Faramir slowly sat up and studied the anxious faces surrounding him. “What happened?” he asked. “Éowyn? Aragorn?”

“What do you remember?” asked Aragorn.

“I was in Minas Ithil and we found an ancient chest. There were finely crafted daggers within of skilled and ancient design. I picked one up and was enveloped in a cold dark fog from which I could not escape until I heard the music. It was a foul place indeed, without light or hope. But how did I come to be here and where are my clothes?” He belatedly noticed the Queen's presence and pulled the furs more closely about him.

“It is a long story,” said Aragorn. “Suffice to say for now that Beregond brought you home from Minas Ithil and we sang to lead you back into the light.”

“I was lost and could not find you, father of my heart, nor could I find could Éowyn, nor my little ones, nor any of the happiness I have known these past years. Gondor herself was lost in darkness. It seemed as if all that was good was lost to me forever.”

“It was but a trick caused by the Enemy’s dark arts,” said Aragorn. “All is well and as it should be.”

“How do you feel now?” asked Éowyn.

“I am hungry and this room is far too hot!” His features clouded again. “Young Turgon touched the daggers too. How does he fare?”

“I am certain the cook will have some food for you,” said Éowyn. She looked at her husband and then at the King and Queen and her heart swelled with love and gratitude. Fearing she might burst into tears, she hastened from the room.

“Turgon is well, I have spoken with him. He has been picking apples all afternoon then ate a hearty supper,” said Aragorn.

“The Valar be praised! That chest and its contents must be destroyed before any more unwary souls can fall victim to the dark magic.”

“A wise decision.”

“Can someone fetch me some clothes so I can get out of bed?” Faramir asked.

“I will go and ask your manservant to bring some,” said Beregond.

“I promised Eldarion I would tell him a bedtime story,” said Arwen. “I will leave you with your patient, Estel.” She left the room, closing the door behind her.

“I feel perfectly well,” Faramir protested as Aragorn felt his forehead and checked his heartbeat. He then noticed the bandages and stared at them in bewilderment. “I do not recall being wounded?”

“You tried to hurt yourself with your dagger,” Aragorn said gently. “You suffered a recurrence of the Black Breath and were not yourself.”

Faramir looked horrified. “I cut myself with my dagger? What else did I do and say?”

“Nothing of any consequence,” Aragorn said firmly. “The Black Breath destroys all sense of hope and joy. It caused you to talk gibberish.”

“Am I doomed to be mad like my father, melancholy like my mother, and plagued with recurrences of the Black Breath?” There was fear in Faramir's voice.

“Indeed not, my friend.” Aragorn shook his head. “You have one of the greatest minds of this age. Unlike your father, you have fought the dread malady and triumphed. You also resisted the lure of the Ring, which takes the strongest of wills. As for your mother, it was the presence of the Enemy nearby and longing for the sea that lowered her spirits. She was joyous in her youth. I very much doubt you will ever suffer another relapse as long as you avoid bespelled weapons. You were enchanted with an ancient evil magic. However, I would like you to inhale athelas daily for a while and take some herbs I will prepare for you, just to make absolutely certain you are healed. Also, you must tell me at once if you feel melancholy or your soul is troubled in any way.”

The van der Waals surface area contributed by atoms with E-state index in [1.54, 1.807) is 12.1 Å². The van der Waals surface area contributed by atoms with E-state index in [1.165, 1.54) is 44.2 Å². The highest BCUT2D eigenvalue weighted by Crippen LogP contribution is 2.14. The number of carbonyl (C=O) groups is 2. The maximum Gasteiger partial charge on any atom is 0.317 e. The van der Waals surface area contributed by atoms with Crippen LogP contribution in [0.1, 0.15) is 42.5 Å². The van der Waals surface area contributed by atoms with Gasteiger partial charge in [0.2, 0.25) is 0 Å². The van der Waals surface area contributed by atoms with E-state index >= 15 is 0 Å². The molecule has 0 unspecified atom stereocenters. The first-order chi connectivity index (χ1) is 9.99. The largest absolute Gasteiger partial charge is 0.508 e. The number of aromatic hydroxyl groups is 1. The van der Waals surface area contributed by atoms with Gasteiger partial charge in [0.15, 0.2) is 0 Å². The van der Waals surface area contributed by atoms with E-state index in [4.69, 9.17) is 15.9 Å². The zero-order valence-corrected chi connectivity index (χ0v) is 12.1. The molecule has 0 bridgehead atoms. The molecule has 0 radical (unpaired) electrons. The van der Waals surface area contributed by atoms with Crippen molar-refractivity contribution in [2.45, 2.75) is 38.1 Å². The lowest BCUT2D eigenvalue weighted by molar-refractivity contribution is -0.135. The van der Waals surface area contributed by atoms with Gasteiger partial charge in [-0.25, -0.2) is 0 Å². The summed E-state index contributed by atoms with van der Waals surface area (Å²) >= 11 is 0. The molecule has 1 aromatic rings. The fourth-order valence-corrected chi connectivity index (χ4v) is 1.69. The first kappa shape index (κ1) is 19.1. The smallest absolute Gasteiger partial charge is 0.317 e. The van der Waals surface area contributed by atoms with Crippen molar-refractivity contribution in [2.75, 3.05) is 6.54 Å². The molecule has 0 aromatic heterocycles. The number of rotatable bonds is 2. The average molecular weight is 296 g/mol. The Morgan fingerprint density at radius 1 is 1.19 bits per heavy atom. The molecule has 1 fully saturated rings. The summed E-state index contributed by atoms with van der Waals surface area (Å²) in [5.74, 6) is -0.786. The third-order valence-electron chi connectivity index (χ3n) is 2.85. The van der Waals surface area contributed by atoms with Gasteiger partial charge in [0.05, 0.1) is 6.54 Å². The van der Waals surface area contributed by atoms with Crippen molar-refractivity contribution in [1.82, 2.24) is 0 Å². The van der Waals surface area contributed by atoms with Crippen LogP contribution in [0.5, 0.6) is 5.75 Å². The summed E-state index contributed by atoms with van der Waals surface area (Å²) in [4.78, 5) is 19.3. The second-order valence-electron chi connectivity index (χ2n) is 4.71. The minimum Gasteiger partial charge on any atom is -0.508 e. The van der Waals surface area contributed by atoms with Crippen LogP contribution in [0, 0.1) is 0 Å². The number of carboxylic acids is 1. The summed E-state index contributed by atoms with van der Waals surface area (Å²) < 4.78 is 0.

“I must be a weakling as Turgon was unscathed,” Faramir said sadly. “I will of course do as you say.”

“You are no weakling. That young recruit had never encountered the Black Breath before. I also believe that the Enemy created his vile weapons to worst afflict the bravest and noblest of heart and mind.”

Faramir sighed then his eyes lit up. “My heart is full of thankfulness that you rescued me again from the darkness.”

“It was my pleasure. I would not be without you, ion nîn.” Aragorn smiled. “My heart rejoices that I was able to heal you.”

“Never before have I heard so sweet a song,” said Faramir. “Could even Lúthien when she sang before Melkor have weaved such magic?”

Aragorn laughed. ”You had better tell my lady that,” he said. “She is said to be as fair as Lúthien so she might well share her gift for music too.”

“You and your lady should sing together more often,” said Faramir.

Éowyn, together with Faramir’s manservant came back into the room, the latter carrying an armful of clothing.

“You and Arwen must sing the hymn to Yavanna at our harvest celebrations,” said Éowyn. “Such sweet music should be heard by all our folk here.”

“We will, for there is much to thank Lady Yavanna for,” said Aragorn. His eyes met Éowyn’s and they both looked towards Faramir. He smiled at them both, his world was full of hope and joy once more.

Tags: music, stories, teitho